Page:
Florida Appellate Opinion Looks at Attorney-Client Privilege in Medical Malpractice Case
In Coffey-Garcia v. South Miami Hospital, Inc. (No. 3D15-1966), the appellate court reviewed an order that compelled the mother of a child diagnosed with cerebral palsy to answer deposition questions about any lawyers she consulted related to the medical malpractice action she filed as an individual and on behalf of her daughter. The defendants requested the order from the trial court after the mother acknowledged that she had spoken with an attorney prior to the one she retained as counsel for the current litigation. The defendants felt that if the mother had spoken with another attorney or other attorneys long before filing the suit, the statute of limitations may have run on the action.
In this case, the daughter was born at the hospital in 2005 and was diagnosed with cerebral palsy in 2007. The lawsuit was not filed until April 30, 2013. Under the Florida statute of limitations, a medical malpractice action must be filed within two years from the time the incident occurred or within two years from the time the incident was discovered or should have been discovered. The defendants argued that they had a right to know whether this had passed, and they deposed the mother to learn when she first really understood that her child’s injury was caused by malpractice. The mother refused to answer the questions, citing attorney-client privilege, and the defendants sought an order from the trial judge to compel her to answer the questions about when she first sought legal counsel, the names of the attorneys she consulted, and the reasons why she sought legal counsel and any subsequent counsel.
The appellate court first looked at the right of a client to have her or his communications with an attorney remain confidential. The right in this case is granted by the Florida Evidence Code in § 90.502, Fla. Stat. (2013), under which the client has the privilege to refuse to disclose, and prevent others from disclosing, the contents of confidential communications when another person learns they were made while legal services were being provided to the client. The court noted that underlying facts that are independent of any communication with a lawyer are discoverable, but not the actual communication with the attorney.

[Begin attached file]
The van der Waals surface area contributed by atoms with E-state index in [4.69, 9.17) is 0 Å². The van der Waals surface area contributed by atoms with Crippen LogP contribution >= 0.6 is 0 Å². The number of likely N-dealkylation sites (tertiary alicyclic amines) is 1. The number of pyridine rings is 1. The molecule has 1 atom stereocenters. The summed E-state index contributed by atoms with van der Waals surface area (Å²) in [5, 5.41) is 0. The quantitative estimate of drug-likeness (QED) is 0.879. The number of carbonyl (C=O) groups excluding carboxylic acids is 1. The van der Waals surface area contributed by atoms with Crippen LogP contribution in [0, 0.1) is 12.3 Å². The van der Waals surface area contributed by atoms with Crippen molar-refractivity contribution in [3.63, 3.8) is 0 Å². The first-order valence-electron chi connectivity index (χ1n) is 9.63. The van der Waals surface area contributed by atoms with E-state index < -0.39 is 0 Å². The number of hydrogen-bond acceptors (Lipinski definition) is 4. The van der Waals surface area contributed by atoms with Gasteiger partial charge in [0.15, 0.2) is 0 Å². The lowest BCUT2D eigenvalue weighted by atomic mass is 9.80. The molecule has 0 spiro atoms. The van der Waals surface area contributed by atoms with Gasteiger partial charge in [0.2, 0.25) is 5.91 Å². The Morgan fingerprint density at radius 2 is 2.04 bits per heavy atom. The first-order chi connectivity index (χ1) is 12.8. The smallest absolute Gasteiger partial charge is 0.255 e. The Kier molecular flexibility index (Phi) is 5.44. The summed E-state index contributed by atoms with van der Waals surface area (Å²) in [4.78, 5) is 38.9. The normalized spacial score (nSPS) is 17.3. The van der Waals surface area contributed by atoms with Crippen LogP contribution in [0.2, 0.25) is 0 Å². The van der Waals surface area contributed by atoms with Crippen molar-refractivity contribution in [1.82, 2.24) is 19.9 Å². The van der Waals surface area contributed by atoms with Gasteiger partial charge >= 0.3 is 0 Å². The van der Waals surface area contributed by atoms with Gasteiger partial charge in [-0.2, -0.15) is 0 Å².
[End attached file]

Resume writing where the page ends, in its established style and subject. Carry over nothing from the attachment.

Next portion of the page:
The court ruled that the part of the order requiring the mother to reveal when and with whom she consulted for the general purpose of discussing possible legal remedies did not implicate the attorney-client privilege. However, the court did not agree with the third part of the directive, which required the mother to answer all questions as to the reasons why she first sought out counsel and any subsequent counsel. The court felt that this part went into the confidential communications between the mother and the lawyers she consulted. The appellate court quashed that part of the order and denied the rest of the petition.
The Florida personal injury attorneys at Donaldson & Weston know how aggressive defendants can be in order to avoid liability. Our attorneys will work tirelessly to push back against defense tactics and seek to maximize all damages available in your case. For a free, confidential consultation, call our office at 772-266-5555 or 561-299-3999.
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